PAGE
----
Then, in 2015 (or around then), the billionaire Bill Heinecke, who controlled the company that owned the hotel (the land it stands on belongs to the Crown Property Bureau of Thailand) decided that he didn’t want the Four Seasons (who now run an excellent new property, not far from the Oriental) but would ask his own Anantara chain to run it. By then Anantara was a leading global chain, by far the most important Thai hotel company, so the shift made sense.
My first few stays, after the hotel changed its name to the Anantara, were full of trepidation. But over time, I began to treat the change as I had treated the smooth shift from Regent to Four Seasons.
Last week, when I checked in, having stayed away from Bangkok for over two years because of the pandemic, they told me that this was my tenth stay after the hotel became the Anantara Siam. (Not counting all the stays in the Regent, Four Seasons days).
And almost from the moment I put my suitcase down in my room and looked out at the green spread of the Royal Bangkok Sports Club, I knew I was back in the Bangkok I remembered. I could still walk to the sky-train station (four minutes from the hotel) and avoid Bangkok’s traffic. I could walk in the other direction to the Erawan shrine, which is five minutes away.
For me, the shrine captures the almost subconscious connection between Thailand and India. Though most Thais are Buddhist, there is a strong Hindu connection. The ancient capital is called Ayuthaya (after Ayodhya) and each king calls himself King Rama. Brahmins conduct ceremonies at the court and the Thais have their version of the Ramayan.
These are all conscious evocations of Hinduism. But there are those which ordinary Thais don’t even recognize as being Hindu. For instance, the Erawan shrine is dedicated to Phra Phrom, a version of Brahma. But though Thais believe that any wishes made there will be granted, some even think that Phra Phrom is a Buddhist deity. (Some call him the four-faced Buddha.)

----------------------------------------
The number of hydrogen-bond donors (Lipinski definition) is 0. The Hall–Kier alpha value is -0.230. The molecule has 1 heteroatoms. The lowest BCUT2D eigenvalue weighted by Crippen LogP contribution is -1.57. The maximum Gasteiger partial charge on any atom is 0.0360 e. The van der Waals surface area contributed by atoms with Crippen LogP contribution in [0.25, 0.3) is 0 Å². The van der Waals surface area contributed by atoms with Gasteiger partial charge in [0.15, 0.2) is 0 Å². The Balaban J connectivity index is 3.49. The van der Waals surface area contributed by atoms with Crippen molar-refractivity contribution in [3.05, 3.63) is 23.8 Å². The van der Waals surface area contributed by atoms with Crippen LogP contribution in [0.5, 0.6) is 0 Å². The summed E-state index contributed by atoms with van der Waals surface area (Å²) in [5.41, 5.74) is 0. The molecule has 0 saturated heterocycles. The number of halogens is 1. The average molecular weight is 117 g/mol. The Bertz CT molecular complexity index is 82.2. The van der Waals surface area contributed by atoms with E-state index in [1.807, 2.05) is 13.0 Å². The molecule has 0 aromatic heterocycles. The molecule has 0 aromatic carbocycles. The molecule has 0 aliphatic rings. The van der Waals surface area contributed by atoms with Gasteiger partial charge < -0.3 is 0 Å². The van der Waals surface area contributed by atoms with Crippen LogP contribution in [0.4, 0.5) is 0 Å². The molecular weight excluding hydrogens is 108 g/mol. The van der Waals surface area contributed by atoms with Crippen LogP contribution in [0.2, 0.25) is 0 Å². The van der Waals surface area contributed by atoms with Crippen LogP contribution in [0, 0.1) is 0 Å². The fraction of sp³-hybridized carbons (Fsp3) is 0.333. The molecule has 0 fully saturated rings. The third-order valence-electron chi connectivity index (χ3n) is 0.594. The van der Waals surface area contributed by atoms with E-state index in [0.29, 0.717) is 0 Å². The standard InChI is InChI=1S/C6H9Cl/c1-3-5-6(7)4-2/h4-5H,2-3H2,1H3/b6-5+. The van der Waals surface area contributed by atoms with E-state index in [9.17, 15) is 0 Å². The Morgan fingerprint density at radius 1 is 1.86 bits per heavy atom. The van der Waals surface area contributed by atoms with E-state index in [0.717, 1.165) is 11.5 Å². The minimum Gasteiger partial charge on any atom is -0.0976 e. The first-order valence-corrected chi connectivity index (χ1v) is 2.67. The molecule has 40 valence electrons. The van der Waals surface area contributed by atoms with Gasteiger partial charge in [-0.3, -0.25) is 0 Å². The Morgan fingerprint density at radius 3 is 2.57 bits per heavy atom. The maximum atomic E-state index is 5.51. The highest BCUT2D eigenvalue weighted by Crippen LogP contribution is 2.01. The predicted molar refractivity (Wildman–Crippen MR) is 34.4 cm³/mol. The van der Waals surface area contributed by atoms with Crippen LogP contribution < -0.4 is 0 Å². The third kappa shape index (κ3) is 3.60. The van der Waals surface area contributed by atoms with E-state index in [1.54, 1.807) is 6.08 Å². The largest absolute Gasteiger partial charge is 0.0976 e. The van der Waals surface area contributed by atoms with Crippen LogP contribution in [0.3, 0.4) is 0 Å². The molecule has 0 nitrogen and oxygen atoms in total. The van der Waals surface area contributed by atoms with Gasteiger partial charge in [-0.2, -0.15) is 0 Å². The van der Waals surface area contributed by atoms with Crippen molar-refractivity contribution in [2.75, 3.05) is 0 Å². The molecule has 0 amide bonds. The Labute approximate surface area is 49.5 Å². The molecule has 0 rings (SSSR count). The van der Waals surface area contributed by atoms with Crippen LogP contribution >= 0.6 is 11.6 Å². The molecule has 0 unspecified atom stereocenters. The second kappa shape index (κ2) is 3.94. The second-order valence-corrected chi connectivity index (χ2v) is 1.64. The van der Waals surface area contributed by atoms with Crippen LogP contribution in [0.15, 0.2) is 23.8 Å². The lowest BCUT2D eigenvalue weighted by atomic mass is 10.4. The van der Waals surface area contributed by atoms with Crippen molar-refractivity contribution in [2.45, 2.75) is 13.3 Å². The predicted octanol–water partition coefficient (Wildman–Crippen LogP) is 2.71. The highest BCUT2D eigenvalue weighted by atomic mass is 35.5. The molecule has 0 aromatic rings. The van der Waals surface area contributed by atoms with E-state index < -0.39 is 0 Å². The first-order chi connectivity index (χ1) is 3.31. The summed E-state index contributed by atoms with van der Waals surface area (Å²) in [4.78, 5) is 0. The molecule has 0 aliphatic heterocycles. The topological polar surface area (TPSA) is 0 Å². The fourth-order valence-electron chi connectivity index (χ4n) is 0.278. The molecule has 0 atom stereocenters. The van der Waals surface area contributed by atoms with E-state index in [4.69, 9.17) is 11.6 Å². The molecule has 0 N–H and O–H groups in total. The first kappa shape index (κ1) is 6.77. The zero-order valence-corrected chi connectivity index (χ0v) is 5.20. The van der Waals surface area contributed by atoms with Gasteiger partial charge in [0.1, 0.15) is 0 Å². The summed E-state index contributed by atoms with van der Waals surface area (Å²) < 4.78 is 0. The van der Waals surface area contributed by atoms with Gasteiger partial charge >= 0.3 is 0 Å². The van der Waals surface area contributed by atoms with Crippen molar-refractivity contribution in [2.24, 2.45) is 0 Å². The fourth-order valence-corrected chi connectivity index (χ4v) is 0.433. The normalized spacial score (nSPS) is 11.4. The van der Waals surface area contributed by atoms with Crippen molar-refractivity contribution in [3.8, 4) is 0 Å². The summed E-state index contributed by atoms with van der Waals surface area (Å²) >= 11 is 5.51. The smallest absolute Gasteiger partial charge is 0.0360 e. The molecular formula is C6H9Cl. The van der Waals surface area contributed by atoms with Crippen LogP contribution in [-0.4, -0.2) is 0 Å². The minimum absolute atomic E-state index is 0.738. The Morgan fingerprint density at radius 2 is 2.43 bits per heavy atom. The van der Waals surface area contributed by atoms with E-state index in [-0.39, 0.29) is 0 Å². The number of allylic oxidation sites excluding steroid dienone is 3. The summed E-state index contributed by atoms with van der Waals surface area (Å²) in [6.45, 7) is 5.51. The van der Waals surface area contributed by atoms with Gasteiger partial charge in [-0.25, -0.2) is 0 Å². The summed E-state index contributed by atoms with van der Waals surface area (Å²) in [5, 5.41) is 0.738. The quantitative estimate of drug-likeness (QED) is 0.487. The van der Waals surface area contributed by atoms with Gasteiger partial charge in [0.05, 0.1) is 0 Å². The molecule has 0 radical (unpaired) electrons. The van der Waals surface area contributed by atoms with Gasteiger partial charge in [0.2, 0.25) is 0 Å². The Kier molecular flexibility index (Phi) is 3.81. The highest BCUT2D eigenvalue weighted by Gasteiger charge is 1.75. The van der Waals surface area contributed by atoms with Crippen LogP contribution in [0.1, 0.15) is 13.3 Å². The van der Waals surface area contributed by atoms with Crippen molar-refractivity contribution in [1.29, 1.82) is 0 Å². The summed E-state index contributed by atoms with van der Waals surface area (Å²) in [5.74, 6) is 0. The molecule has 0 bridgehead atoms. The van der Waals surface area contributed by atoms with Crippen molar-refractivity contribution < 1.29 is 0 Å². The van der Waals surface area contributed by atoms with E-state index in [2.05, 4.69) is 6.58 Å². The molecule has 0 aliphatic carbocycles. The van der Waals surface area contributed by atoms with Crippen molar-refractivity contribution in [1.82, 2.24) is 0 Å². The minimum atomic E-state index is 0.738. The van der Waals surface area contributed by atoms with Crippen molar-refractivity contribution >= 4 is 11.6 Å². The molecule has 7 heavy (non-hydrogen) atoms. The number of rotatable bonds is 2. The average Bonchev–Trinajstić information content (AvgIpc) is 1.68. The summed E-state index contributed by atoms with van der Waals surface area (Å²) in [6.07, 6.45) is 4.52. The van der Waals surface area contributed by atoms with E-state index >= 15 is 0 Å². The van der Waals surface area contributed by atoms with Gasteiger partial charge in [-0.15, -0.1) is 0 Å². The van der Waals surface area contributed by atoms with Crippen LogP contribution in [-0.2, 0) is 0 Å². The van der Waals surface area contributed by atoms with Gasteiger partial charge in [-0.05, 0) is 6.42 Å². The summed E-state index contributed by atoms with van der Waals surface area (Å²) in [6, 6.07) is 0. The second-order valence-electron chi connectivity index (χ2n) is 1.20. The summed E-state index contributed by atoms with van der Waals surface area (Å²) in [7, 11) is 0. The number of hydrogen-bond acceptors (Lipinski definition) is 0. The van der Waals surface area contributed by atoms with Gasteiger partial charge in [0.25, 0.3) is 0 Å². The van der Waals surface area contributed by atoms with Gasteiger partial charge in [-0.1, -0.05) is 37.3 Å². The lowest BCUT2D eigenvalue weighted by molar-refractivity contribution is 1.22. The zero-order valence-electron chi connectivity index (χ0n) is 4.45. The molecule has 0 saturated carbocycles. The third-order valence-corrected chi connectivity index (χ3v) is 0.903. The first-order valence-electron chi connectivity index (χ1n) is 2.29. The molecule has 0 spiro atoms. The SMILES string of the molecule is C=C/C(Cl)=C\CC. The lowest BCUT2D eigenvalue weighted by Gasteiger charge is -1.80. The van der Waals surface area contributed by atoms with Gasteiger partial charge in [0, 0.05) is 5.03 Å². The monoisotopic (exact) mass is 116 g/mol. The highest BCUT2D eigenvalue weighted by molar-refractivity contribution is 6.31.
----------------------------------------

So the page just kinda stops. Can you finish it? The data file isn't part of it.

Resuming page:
Likewise the glittering giant Ganesh murti outside the massive Central World mall draws thousands of Thai worshipers every year. But each time my wife and I go to pray there, we are the only Indians.
It is this kind of connection that makes me feel so at home in Thailand. But of course, there are two other reasons for visiting. I always say that there is no longer any need to buy anything abroad; everything is available in India. But I still end up buying something. This could be because, despite the collapsing rupee, Bangkok is still the one city in the world where Indians don’t feel poor. I find it about half the price of Dubai, for instance.
The restaurants remain a powerful attraction. You can eat on the streets or at a mall café and you will nearly always spend less than you would for an equivalent meal in India. And the top restaurants are world class; better French, Japanese and Italian food than in India and the world’s best Thai food, obviously. And now, there are some perfectly reasonable Indian restaurants. The good news is that Gaggan, fresh from his triumph in Singapore, will soon re-open a Chef’s Table in Bangkok. (If you want to know where I ate, read my other column The Taste on our website.)
Hotels are not more expensive than in India. The Anantara Siam is half the price of a top Delhi or Mumbai hotel. And even the Oriental is about the same price as an Oberoi hotel. It could be that these are post-pandemic rates so I would suggest you plan to go soon.
I know I will. Now that Bangkok has opened up, I am not staying away.
The views expressed by the columnist are personal
From HT Brunch, June 18, 2022